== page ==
Prom Safety: Child Safety Tips For Graduating Seniors and Parents

My daughter is graduating from high school this year, so we’ve been busy shopping for the prom dress, jewelry and shoes, scheduling appointments with the hairstylist and French manicurist, all in anticipation for prom night. Proms are expensive, with the average tab totaling somewhere between $800 – $1000.00 or more depending on how extravagant you get and can afford.

While high school seniors are entranced with excitement about graduation ceremonies, prom and after parties, parents like myself are primarily focused on prom safety and making sure my child arrives home after prom unscathed, with nary a scratch.

I’ve already had “The Talk” with my daughter, and we both understand each others wants and expectations for prom night, and I’ll be giving her young escort from school a talking to as well and clearly stating my position on sticking to the itinerary with no exceptions allowed.

My daughter laughed when I told her I needed this young man’s full name (and his parent’s names), phone number, address, height and body weight, any distinguishing marks, tattoo’s or body piercing so I can pick him out of a police lineup. 🙂

I wasn’t kidding. I’m well aware of the causes of teenage drinking as well as date rape statistics and the risky behaviors associated with graduating seniors attending prom, and I refuse to put my trust in someone I don’t know personally, regardless of how long my daughter and her prom date have known each other at school.

My husband and I will be driving them to prom, foregoing the expense of hiring a stretch limo, and we’ll be picking them up when the party ends at 1 a.m. After-parties are notorious for drinking and driving under the influence, including parties hosted at homes where parents have agreed to closely supervise party-goers, but there will be no after parties for my daughter where she may be put at risk.

Vehicular accidents and deaths during prom night are well documented, and news stations are flooded every year with story after story of young seniors who don’t make it home alive after prom, having been killed by a drunk driver or other drinking related accidents. Even though I’ve read recent claims and statistics that say “65% of 12th graders disapprove of consuming five or more drinks once or twice each weekend”, it’s the other 35% of teens drinking and driving that concerns me.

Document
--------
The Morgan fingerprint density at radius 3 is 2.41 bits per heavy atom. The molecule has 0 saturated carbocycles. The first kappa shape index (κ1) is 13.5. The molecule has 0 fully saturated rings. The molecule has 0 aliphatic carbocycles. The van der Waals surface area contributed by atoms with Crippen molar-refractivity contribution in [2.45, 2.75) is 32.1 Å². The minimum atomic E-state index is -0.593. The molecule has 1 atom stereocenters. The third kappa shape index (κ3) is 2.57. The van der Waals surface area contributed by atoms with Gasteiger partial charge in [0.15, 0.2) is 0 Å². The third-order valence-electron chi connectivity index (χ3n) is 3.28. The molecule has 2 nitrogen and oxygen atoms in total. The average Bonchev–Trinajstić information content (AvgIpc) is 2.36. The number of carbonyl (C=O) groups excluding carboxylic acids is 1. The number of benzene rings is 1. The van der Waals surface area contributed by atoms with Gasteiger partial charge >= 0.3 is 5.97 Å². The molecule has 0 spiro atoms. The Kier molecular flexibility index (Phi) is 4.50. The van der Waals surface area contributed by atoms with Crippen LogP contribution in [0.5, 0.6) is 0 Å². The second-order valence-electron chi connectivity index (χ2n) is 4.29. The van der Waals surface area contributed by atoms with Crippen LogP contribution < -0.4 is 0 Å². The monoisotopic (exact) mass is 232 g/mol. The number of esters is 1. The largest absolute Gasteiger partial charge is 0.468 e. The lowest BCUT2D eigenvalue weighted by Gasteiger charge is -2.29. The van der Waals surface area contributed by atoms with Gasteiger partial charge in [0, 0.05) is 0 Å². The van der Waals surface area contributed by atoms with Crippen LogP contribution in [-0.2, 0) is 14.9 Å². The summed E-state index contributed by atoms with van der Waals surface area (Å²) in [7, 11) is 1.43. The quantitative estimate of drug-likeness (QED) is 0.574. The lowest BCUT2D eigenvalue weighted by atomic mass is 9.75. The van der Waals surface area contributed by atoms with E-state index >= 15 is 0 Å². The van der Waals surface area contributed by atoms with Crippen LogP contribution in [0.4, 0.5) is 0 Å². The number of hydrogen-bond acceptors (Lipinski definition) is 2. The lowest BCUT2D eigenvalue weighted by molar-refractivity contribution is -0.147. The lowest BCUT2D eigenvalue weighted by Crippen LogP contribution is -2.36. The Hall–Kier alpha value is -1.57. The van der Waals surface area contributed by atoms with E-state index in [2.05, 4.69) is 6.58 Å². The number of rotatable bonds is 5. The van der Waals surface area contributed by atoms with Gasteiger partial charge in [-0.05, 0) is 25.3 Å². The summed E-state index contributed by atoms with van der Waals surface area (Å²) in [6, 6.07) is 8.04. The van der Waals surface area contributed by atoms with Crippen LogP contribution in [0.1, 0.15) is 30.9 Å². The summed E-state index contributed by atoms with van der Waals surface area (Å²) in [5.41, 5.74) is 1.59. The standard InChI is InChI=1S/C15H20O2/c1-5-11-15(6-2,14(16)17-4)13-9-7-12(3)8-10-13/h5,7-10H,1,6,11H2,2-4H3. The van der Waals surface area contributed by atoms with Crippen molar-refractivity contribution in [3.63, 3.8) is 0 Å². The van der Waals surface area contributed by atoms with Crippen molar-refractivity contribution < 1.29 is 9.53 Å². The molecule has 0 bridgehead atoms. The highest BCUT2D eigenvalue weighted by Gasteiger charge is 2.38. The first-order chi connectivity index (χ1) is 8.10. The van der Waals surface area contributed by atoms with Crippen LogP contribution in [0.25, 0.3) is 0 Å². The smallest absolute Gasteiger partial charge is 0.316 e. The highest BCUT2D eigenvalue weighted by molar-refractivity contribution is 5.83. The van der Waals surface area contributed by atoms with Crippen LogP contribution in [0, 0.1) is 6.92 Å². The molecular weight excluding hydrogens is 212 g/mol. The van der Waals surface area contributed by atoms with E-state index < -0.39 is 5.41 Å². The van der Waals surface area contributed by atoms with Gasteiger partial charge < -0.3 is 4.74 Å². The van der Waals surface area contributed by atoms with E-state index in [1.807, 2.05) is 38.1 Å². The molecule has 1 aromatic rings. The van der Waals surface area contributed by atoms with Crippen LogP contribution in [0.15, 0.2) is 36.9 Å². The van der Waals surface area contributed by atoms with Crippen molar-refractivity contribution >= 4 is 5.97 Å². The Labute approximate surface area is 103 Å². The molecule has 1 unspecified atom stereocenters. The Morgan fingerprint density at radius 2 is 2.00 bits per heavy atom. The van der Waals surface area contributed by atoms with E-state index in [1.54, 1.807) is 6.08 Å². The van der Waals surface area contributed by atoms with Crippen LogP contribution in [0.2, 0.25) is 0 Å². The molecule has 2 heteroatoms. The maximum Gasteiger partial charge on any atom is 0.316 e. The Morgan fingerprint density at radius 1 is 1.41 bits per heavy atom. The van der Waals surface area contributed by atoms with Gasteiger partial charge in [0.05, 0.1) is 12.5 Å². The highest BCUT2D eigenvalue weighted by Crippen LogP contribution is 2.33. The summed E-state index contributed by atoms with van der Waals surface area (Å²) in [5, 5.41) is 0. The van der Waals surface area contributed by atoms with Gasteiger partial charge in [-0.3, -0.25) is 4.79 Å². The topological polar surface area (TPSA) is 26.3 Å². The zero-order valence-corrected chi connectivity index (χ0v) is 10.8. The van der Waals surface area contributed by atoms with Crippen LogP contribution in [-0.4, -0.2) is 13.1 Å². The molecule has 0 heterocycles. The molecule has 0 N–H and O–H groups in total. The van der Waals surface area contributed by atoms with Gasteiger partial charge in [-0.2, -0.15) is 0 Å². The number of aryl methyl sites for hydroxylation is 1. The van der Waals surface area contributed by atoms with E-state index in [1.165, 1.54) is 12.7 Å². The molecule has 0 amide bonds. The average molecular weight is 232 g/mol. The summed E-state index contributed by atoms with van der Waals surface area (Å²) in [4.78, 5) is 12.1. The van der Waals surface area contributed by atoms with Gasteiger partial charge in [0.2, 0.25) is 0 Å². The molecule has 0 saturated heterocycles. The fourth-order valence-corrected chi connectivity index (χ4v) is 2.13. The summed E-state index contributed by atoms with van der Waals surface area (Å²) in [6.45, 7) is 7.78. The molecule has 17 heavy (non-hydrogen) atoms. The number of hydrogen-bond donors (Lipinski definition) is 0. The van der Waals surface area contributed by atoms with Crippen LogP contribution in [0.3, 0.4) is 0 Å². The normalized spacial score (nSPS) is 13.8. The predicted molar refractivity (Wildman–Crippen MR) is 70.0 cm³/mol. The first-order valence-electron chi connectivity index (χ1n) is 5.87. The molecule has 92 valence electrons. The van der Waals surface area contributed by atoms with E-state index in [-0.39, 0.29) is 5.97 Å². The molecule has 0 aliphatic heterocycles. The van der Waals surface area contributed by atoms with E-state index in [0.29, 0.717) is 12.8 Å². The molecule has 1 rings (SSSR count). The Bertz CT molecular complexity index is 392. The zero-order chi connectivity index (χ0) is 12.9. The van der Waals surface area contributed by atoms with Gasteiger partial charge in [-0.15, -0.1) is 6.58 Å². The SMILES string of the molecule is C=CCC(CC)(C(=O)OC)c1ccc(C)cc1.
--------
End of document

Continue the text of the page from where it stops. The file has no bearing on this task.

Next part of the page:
According to the US Dept. of Health and Human Services, 39% of high school senior males say it is acceptable to force sex with a girl who is intoxicated or high on drugs. The statistics of high school teens drinking and driving on prom night shows these students are seven times more likely to have sex, and much less likely to use any protection or condoms, thereby increasing their chances of pregnancy and STD’s.

I certainly want my daughter to enjoy herself at prom, and I have told her so many times, but as a parent I also need to make sure that everything possible is done to ensure her safety at prom, until she arrives back home safe and sound once the party is over. Her job is to have fun at prom, and my job is make sure she is alive and well the next day to talk about it.

Further Reading:

Senior Prom Safety Tips For Teens and Parents

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15 Responses to “Prom Safety: Child Safety Tips For Graduating Seniors and Parents”

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  1. Lin says:

    Mrs. Micah, thanks. She really is excited about it, and we’ve all the bases covered. Safety comes for first for me, and fun comes first for her.

  2. Lightening says:

    I shudder to think of my little girl doing something similar to what I did the night of our senior ball (same thing as prom I think). We spent some time at the after party but were bored so a couple of us went for a walk around the suburbs or Melbourne after midnight. Wasn’t a real safe thing to do. I did have a very honourable partner though so that was one less risk.

  3. Lin says:

    Hi Lightening,

    Yep, walking around after midnight just about anywhere isn’t safe anymore, and I wouldn’t recommend anyone doing it. It doesn’t seem that there’s anything good going on after midnight.

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